LFF 2017 – Thoroughbreds Review LFF 2017 – Thoroughbreds Review
Dark, twisted, super stylish, and effortlessly cool. On paper, Thoroughbreds is a singularly odd film, and in actuality it is perhaps even more sublimely... LFF 2017 – Thoroughbreds Review

Dark, twisted, super stylish, and effortlessly cool.

On paper, Thoroughbreds is a singularly odd film, and in actuality it is perhaps even more sublimely surreal than anticipated.

Oddball Amanda (Olivia Cooke) rekindles her friendship with wealthy socialite, Lily (Anya Taylor Joy), and together they hatch a plan to murder Lily’s abhorrent stepfather (Paul Sparks). There’s just a hint of Thelma and Louise in the millennial generation about Thoroughbreds, but excusing the pun, it is very much it’s own breed; effortlessly cool, frequently beautiful, and with a razor sharp edge that is oddly charming.

Having proved her chops in Me, Earl, and the Dying Girl, Olivia Cooke is quite simply revelatory in Thoroughbreds. With her neuroticism teetering along the edge of endearing and annoying, her deadpan and wife-eyed delivery leads to some genuine darkly funny laughs, with enough deliberate pause left whilst you decide if what she said was hilarious or disturbing.

Similarly, Anya Taylor Joy as Lily, is excellent. Her unusual features the perfect embodiment of the characters cold and calculating nature. The trajectory of this character is perhaps the most interesting, and huge credit goes to this young actress for having the maturity and range to pull it off.

Anya Taylor Joy and Olivia Cooke share a wonderful on-screen rapport, and the sparky dialogue flows effortlessly between them. There’s a sense of closeness in the way they interact that is very interesting, despite them initially seeming world’s apart. They’re both very flawed, rather mentally unstable, and simultaneously a terrible and great influence on each other.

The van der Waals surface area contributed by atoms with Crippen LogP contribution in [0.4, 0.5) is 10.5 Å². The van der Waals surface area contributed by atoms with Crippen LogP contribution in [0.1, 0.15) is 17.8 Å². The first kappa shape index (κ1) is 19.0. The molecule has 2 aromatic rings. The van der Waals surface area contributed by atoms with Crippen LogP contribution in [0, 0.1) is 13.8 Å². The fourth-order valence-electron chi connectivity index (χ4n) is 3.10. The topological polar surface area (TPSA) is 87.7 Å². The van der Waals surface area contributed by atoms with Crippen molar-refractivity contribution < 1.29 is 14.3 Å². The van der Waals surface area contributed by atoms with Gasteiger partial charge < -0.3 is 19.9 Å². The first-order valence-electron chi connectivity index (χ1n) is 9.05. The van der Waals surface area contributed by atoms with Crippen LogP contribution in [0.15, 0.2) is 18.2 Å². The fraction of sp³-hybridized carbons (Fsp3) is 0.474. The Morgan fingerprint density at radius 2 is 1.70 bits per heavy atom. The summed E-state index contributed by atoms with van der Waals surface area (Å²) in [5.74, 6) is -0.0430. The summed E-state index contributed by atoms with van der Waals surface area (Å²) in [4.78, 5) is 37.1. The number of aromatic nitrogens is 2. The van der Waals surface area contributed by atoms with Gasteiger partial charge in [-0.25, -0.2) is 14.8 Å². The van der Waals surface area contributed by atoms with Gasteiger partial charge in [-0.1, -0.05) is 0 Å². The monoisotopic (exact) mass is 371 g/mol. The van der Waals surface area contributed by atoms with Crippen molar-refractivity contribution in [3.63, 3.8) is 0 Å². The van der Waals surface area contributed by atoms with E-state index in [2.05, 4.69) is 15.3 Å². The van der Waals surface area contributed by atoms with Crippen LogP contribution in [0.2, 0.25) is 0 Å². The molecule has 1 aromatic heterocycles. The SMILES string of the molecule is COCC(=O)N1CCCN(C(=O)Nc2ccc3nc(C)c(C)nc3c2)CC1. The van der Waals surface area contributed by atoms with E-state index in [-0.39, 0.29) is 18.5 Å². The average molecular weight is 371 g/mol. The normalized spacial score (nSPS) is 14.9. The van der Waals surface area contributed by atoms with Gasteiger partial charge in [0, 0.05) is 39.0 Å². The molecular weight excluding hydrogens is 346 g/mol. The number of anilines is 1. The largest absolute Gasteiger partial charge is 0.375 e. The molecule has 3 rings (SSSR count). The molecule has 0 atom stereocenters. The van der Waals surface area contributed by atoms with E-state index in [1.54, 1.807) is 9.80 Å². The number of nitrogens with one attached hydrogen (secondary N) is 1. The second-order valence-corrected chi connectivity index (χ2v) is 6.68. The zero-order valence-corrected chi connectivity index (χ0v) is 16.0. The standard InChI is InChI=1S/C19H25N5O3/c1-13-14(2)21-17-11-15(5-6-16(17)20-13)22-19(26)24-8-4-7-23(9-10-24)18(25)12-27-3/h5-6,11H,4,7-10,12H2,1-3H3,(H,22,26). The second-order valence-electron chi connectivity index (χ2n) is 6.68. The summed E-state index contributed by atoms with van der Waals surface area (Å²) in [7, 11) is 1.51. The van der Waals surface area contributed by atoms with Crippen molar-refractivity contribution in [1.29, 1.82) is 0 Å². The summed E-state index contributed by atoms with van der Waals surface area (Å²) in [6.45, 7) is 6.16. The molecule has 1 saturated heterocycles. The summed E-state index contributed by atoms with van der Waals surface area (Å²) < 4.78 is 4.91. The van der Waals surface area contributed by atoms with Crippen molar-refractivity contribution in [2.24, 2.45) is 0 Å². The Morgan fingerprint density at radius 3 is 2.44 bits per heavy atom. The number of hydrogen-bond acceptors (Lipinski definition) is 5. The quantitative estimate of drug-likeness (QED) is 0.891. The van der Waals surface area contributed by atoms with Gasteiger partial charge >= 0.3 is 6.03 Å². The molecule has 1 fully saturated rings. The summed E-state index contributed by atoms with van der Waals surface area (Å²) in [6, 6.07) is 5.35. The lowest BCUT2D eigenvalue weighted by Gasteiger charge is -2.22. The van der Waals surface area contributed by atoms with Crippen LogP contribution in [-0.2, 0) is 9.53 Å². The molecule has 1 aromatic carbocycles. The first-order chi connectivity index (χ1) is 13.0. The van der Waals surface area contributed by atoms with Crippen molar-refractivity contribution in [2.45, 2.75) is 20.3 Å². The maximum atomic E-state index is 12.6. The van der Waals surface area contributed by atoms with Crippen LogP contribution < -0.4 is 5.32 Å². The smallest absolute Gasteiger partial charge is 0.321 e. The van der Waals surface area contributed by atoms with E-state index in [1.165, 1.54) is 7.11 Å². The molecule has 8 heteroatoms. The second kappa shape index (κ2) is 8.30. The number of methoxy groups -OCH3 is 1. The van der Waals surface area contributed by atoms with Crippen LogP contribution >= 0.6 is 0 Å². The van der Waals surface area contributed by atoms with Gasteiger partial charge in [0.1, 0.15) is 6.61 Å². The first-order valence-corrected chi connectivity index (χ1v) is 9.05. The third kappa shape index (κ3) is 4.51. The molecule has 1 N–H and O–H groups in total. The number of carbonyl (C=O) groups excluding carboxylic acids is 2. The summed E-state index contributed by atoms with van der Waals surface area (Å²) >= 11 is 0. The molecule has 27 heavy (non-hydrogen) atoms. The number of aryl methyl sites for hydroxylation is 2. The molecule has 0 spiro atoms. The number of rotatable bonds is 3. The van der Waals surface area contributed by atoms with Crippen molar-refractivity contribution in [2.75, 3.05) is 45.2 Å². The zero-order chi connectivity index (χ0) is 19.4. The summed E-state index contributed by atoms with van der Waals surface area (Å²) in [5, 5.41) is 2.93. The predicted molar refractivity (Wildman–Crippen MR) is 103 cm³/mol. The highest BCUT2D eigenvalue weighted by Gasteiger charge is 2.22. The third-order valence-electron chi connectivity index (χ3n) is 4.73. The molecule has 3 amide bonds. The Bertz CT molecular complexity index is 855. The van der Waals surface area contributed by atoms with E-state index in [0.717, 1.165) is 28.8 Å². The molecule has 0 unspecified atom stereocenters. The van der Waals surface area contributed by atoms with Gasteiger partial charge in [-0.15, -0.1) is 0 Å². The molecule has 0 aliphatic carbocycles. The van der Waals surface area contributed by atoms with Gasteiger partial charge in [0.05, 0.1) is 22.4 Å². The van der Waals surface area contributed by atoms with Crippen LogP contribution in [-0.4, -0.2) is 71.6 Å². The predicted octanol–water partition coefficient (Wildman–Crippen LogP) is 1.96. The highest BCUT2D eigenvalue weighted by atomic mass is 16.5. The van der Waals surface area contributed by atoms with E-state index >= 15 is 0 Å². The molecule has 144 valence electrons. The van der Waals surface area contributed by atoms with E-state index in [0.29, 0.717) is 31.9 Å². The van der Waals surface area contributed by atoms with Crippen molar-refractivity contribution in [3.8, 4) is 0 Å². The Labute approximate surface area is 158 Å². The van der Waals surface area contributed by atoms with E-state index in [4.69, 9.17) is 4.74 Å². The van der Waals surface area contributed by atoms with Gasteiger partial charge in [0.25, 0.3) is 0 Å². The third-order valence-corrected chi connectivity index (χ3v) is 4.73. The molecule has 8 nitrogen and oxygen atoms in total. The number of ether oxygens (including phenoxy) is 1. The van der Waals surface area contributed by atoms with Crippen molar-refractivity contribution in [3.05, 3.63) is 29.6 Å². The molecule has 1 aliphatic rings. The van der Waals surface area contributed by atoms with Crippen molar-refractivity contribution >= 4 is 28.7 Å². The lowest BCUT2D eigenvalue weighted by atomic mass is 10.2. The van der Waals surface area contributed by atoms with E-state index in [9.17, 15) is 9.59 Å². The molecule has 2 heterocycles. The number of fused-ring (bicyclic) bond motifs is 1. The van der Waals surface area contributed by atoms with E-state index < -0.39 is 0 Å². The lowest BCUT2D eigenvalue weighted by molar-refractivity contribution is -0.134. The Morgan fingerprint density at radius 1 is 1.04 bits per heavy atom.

In his last screen role, Anton Yelchin doesn’t have as much screen time as perhaps he should, but he has an undeniable energy every time he is on screen, and perhaps it is fitting that his short screen time has extra poignancy given that his life was cut tragically short.

The discordant music is jarring and uncomfortable, like much of the film itself, but it perfectly lends itself to the off-kilter nature of the film. One minor gripe is that the film perhaps outstays its welcome by one scene; usually an ambiguous ending would be a criticism but this sort of film lends itself to an open-ended finale. The characters are so layered and so intriguing that it would have been nice to have been left to fill in the gaps in their stories ourselves.

Thoroughbreds is a stunningly unique film however; dark, twisted, odd, funny and shocking in equal measure. It thrills, entertains and leaves you utterly breathless by the time the credits roll. One of 2017’s hidden gems, Thoroughbreds is also one of the year’s best.

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Jon Dingle Editor

A film journalist, writer and a filmmaker in business for over 20 years. I am passionate about movies, television series, music and online games.